Greenhouse farming is a fast-growing trend in Kenya with many small and large scale farmers investing in the technology. Before the introduction of this concept, most crops were grown in open fields leaving them exposed to the vagaries of nature.

 Weather conditions directly influenced the length and successes of growth seasons.

However, indoor crop growing using greenhouses ensures controlled climatic conditions which neutralise the impacts of weather hazards and enables a year-round growth.

Greenhouse production has become a new technology-based industry, involving new types of technical equipment capable of achieving predictable results and profits.

The advantages of using modern structures include their ability to control crop growth, growth schedules and yield, almost regardless of external factors, while protecting the high quality of produce year-round and ensuring the farmer a stable flow of income.

Competition in the markets and ever-growing demand for improved quality from growers have made it more important for farmers to be well informed before starting greenhouse projects. First considerations: When you want to go into greenhouse farming, there are certain factors you must consider first.

These include: choosing the right structure, location, and planning. Don’t just buy and construct a greenhouse — think about future growth and plan for the long-term, otherwise it can turn out to be a costly mistake.

Develop a master plan that takes into consideration at least the next five to 10 years. Many greenhouse businesses survive longer, so consider growth for the next 10 years.

 Determine your farming business needs

First, determine what your business will need to make it successful.

 If you have been in business for a while, this may be easier.

If you operate a new greenhouse business, here is a list of questions you should answer.

  1. What is the purpose of the business?
  2. What are you planning to grow?
  3. What size products are you going to produce?
  4. Who are your customers and how will you get products to them? How will you irrigate your crops?
  5. In what climate will your greenhouse be located?
  6. What type of soil conditions exist where the greenhouse will be built? What can you afford?
  7. Do you want to automate the greenhouse or operate it manually?

The purpose of the greenhouse You need to know whether you will be sell ing the produce wholesale or operate a retail business.

 The purpose of your business will determine things such as customer accessibility, seasonality and growing patterns.

You may also want to have a more eye-appealing building if it will be used as a retail garden centre.

If you are building a structure for commercial production, tailor it to the specific structure that offers flexibility to produce crops depending on your customers’ future needs.

 Crop, customer choices What are you planning to grow and what light levels, temperatures and humidity levels are needed?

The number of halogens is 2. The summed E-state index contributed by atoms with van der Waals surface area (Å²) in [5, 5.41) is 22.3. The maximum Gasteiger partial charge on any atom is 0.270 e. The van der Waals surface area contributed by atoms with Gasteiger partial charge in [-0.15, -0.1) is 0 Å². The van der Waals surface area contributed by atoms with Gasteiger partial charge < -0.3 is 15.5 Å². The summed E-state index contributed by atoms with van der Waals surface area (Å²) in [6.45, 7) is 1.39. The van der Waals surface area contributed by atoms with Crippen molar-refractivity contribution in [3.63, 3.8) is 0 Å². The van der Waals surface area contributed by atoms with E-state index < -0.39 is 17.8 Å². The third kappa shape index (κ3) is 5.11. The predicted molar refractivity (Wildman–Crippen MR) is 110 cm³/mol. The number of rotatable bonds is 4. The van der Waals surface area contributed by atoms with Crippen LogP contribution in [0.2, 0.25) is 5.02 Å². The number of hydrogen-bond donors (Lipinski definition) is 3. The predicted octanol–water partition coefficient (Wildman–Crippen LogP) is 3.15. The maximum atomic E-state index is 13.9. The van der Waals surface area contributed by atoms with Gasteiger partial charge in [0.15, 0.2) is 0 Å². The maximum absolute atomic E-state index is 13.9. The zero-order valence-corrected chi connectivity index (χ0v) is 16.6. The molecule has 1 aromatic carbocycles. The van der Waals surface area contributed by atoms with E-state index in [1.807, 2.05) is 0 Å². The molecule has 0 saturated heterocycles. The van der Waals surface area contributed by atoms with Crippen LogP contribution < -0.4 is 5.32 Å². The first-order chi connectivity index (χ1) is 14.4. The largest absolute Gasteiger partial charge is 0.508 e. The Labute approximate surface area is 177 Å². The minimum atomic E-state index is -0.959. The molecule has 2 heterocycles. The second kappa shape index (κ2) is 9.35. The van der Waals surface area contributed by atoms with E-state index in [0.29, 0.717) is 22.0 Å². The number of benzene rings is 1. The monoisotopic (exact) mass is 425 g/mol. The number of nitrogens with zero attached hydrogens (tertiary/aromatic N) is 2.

If airflow is important, will natural ventilation do the job?

What size of product are you planning to produce in the greenhouse?

There are many choices and special needs for certain sizes of produce for example cucumber and pepper. Irrigation concerns How do you plan to irrigate your crops?

You might think that all you need is to connect your facility to a local water and sanitation company and then just turn on the tap.

You could find you need more water than the local authorities are willing to supply. You need to plan for this situation and make sure your operation is near an ample water supply. Over the last few years there has been an increasing amount of regulation related to water and its use.

Calculate your water needs at least over the next five years and become familiar with the local water authorities. Some growers in the eastern and central province have used well water for 10 to 20 years.

Unfortunately, well water may at times be too salty at places as Makindu.

 Increasingly, growers are required to install retention ponds to collect water runoff from irrigation and rainwater.

With the increasing cost of municipal water supplies, it may be more economical to collect water runoff and pump the water from a retention pond.

Your master plan should include details on where a retention pond would be located and how much water it can hold.

Climate and codes In what type of climate will your greenhouse be? Natural temperatures and light levels help determine what crops are economical to grow.

Consider severe weather conditions including the frequency of high winds and rainfall. What are the soil conditions where you plan to build? Is there adequate drainage at your site or will you need to install a drainage system? Soil can be very porous, allowing for easy drainage.

Some clay soils tend to hold water, which can result in muddier conditions for longer periods.

Be sure the land is graded for proper surface drainage and the soil is sufficiently porous for adequate subsurface drainage.

 Land that has a 0-to 5-per cent grade will support drainage and reduce land prep or excavation costs. Buying the “right” structure When it comes to greenhouse structures, cheaper is not always better and is not really cheaper in some cases.

You might be able to get by with a cheaper structure for the short term, but if you are considering a long-term plan for the greenhouse and its value over many years, you might want to invest in a structure that is built to last.

There is more to the overall cost than just the price of the greenhouse itself. Some structures are more labour intensive to erect.

When looking at structure costs, compare the total cost including construction costs.

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